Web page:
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PostPosted: Fri Apr 14, 2017 7:09 pm 
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Posts: 279
gewichtweenie wrote:
Seen an old magazine comparing steel makers who crafted 7 variants of a model using different tubing. differences were minimal.

Here's a similar one by Josh Poertner

http://www.slowtwitch.com/Tech/Thoughts ... _4571.html

That is Steel, metal, which is Isotropic material. So their stiffness of material are equal in any direction (but tubing make it different, however)

Carbon is Anisotropic material. Each layer of sheet is only strong in a direction it design for. So it would give very differrent result if we change the test from tube shaping of steel to tube shaping and lay-up of carbon.

a video of the subject with real carbon example
www.youtube.com/watch?v=_4ALUyrTe90


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Posted: Fri Apr 14, 2017 7:09 pm 


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PostPosted: Sat Apr 15, 2017 1:50 pm 
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Joined: Fri Sep 25, 2015 3:12 pm
Posts: 136
Hexsense wrote:
gewichtweenie wrote:
Seen an old magazine comparing steel makers who crafted 7 variants of a model using different tubing. differences were minimal.

Here's a similar one by Josh Poertner

http://www.slowtwitch.com/Tech/Thoughts ... _4571.html

That is Steel, metal, which is Isotropic material. So their stiffness of material are equal in any direction (but tubing make it different, however)

Carbon is Anisotropic material. Each layer of sheet is only strong in a direction it design for. So it would give very differrent result if we change the test from tube shaping of steel to tube shaping and lay-up of carbon.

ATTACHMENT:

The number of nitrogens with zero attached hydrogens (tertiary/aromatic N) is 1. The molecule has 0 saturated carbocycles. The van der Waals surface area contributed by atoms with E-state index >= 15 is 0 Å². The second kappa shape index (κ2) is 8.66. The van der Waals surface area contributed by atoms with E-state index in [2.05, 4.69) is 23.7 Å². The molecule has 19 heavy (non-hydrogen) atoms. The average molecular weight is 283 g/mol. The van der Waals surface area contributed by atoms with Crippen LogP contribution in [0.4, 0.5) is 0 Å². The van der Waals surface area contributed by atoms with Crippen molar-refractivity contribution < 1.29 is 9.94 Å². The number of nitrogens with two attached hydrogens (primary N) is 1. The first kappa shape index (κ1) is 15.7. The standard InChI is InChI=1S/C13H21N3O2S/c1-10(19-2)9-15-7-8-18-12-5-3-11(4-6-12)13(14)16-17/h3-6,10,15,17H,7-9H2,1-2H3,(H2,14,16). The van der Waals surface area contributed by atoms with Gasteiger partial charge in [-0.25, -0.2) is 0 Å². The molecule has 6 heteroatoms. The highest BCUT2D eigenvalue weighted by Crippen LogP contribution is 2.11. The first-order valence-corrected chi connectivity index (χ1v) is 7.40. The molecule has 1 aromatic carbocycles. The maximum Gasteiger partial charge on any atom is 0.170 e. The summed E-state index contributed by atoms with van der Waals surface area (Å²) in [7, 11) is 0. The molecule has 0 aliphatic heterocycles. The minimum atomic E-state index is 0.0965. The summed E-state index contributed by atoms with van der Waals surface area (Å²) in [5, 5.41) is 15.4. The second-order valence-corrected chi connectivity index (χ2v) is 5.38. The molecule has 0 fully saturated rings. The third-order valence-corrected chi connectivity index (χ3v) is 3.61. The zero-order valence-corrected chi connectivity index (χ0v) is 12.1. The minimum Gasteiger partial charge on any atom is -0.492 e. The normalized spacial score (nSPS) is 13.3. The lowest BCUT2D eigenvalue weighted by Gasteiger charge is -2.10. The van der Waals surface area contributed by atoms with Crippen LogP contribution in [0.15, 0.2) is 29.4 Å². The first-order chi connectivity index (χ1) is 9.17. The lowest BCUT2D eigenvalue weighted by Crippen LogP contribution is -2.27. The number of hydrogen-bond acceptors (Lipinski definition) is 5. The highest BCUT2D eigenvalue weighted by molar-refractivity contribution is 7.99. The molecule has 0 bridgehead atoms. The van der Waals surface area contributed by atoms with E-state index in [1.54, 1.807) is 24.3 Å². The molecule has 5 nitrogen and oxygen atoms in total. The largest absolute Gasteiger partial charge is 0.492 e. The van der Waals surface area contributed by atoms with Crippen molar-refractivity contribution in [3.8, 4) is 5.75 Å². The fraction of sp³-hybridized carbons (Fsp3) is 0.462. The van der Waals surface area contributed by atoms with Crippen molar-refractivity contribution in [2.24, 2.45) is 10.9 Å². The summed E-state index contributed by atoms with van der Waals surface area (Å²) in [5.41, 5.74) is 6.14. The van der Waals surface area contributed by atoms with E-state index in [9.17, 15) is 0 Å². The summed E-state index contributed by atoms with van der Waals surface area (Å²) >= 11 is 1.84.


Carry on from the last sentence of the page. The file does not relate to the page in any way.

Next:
a video of the subject with real carbon example
http://www.youtube.com/watch?v=_4ALUyrTe90


But bikes aren't made from single ply (=sheet) of carbon and the forces aren't aligned to the principle axes , meaning the anisotropy isn't fully exploited. The primary control in characteristic still being general tubing dimension and shape.

The real point being that unless a manufacturer truly and fully gimps 1 variant of their bike from the same mould (like, say, putting jello suspension, 14" tires, and 150hp motor on a porsche,), there is way more marketing value in saying "we used the best carbon in the best orientation in the best places" than there is in real appreciable differences.


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PostPosted: Sun Apr 16, 2017 6:19 am 
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Posts: 279
gewichtweenie wrote:
But bikes aren't made from single ply (=sheet) of carbon and the forces aren't aligned to the principle axes , meaning the anisotropy isn't fully exploited. The primary control in characteristic still being general tubing dimension and shape.

The real point being that unless a manufacturer truly and fully gimps 1 variant of their bike from the same mould (like, say, putting jello suspension, 14" tires, and 150hp motor on a porsche,), there is way more marketing value in saying "we used the best carbon in the best orientation in the best places" than there is in real appreciable differences.

what?
did you watch the video i posted?
for fork as an example, if i use purely 45 degree carbon sheet in the video it would be very tortional stiff (won't rotate) but can flex forward and backward quite a lot.
In another extreme, if i use purely straight 90 degree going down carbon. it will not flex forward and backward but it can twist which is obviously bad.

Real fork will not make from single type of sheet of carbon, but how much of each type and where would it place will dictate how it perform even if it has the same shape.

Then stem is another very good example in other way.